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How do we face the US tariff increase?
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How do we face the US tariff increase?

Views: 4     Author: Site Editor     Publish Time: 2018-11-01      Origin: www.fuchun-casting.com

In 2018, international trade entered a period of trade protectionism.

In January, the U.S. government decided to impose high protective tariffs on imports of solar panels and washing machines, and in February, the U.S. Department of Commerce finally decided to impose high anti-dumping and countervailing duties on imports of Chinese aluminum foil.In early March Trump announced a 25% tariff on imported steel and a 10% tariff on aluminium, throwing a blockbuster bomb on international trade and global financial markets.


What is the impact of the US steel and aluminum trade war on China?

Although China is the world's largest steel producer, accounting for nearly half of the world's total steel output, but the direct export of steel to the United States is very small. In 2017, the export of finished steel products is less than 1 million tons, accounting for about 3.2% of the total U.S. steel imports, semi-finished exports are not large, and the U.S. Market exports steel products in China. The proportion is also decreasing.

But China may end up offering American consumers more steel products through global value chains than direct exports. For example, 60% of South Korea's steel imports come from China, and 12% of its steel exports to the United States, so if the United States imposes high tariffs on steel imports from South Korea, it will inevitably affect South Korea's steel imports from China. In order to maintain the global production chain, China should actively oppose unilateralism protectionism in the US.


How can chinese manufactures respond?

The high tariffs imposed by the United States on the steel and aluminium industry have little direct impact on China, but through global value chains and possible trade retaliation by other countries, as well as China's largest steel producer, the negative impact of the incident on China's steel and aluminium industry can not be underestimated.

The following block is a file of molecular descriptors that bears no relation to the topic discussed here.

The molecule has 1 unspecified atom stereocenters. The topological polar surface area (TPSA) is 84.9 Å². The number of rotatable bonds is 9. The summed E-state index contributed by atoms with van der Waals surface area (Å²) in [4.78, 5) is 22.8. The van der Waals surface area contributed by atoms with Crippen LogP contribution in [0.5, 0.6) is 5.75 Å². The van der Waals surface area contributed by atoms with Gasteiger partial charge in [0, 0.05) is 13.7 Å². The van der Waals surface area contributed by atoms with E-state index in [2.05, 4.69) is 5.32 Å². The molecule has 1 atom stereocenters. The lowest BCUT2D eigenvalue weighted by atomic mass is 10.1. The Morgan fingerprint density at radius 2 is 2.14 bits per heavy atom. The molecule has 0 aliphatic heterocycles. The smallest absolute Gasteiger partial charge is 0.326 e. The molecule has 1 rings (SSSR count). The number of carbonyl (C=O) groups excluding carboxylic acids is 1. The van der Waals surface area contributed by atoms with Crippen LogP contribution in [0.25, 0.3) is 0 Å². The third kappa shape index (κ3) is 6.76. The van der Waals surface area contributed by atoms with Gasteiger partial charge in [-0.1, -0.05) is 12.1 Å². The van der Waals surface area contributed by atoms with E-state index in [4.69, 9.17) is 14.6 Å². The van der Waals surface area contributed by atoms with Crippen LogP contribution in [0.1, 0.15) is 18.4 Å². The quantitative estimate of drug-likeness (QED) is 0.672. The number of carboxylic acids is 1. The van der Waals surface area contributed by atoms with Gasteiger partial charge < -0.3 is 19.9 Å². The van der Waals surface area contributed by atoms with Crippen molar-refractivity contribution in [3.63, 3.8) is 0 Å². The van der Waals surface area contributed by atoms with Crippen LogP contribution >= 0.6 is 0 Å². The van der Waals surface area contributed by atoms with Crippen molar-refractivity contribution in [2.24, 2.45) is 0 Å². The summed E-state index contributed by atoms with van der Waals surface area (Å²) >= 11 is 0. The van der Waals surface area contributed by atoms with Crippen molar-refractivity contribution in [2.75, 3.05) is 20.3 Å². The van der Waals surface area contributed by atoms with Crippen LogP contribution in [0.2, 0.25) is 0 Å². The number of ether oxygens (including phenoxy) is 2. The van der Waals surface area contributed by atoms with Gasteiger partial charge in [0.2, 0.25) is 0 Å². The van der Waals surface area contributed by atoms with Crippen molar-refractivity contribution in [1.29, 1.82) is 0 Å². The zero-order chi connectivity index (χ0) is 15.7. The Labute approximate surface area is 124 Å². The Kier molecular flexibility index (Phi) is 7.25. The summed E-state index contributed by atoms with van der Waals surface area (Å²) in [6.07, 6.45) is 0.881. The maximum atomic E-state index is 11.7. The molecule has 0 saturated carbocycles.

In the face of global overcapacity and rising trade friction, the Chinese government will continue to emphasize capacity, especially for strip steel produced by low-quality small businesses. The rebound in metal prices will cover up the state of excess capacity, and make all kinds of strip steel production capacity resurgence, the government will inevitably stand firm to steel production capacity, or in the next few years due to trade wars led to a decline in demand for steel exports,the problem of overcapacity will become more prominent.

Trump's plan to impose high tariffs on steel and aluminium, and to take "no difference" treatment regardless of exemption from any country, has already sparked national discontent and is likely to trigger retaliation by the EU and other steel and aluminium exporters. When negotiating trade retaliation with other countries, China should adopt "different" and targeted opposition to U.S. unilateralism, avoid the expansion of trade war to hurt itself, and exert pressure on Trump through the U.S. steel and aluminum consumption industry, forcing the United States to give up tariff protection on steel and aluminum as soon as possible.



  • What is 'multiple certification'?

    This is where a batch of steel meets more than one specification or grade. It is a way of allowing melting shops to produce stainless steel more efficiently by restricting the number of different types of steel. The chemical composition and mechanical properties of the steel can meet more than one grade within the same standard or across a number of standards. This also allows stockholders to minimise stock levels.

    For example, it is common for 1.4401 and 1.4404 (316 and 316L) to be dual certified - that is the carbon content is less than 0.030%. Steel certified to both European and US standards is also common.

  • What surface finishes are available on stainless steels?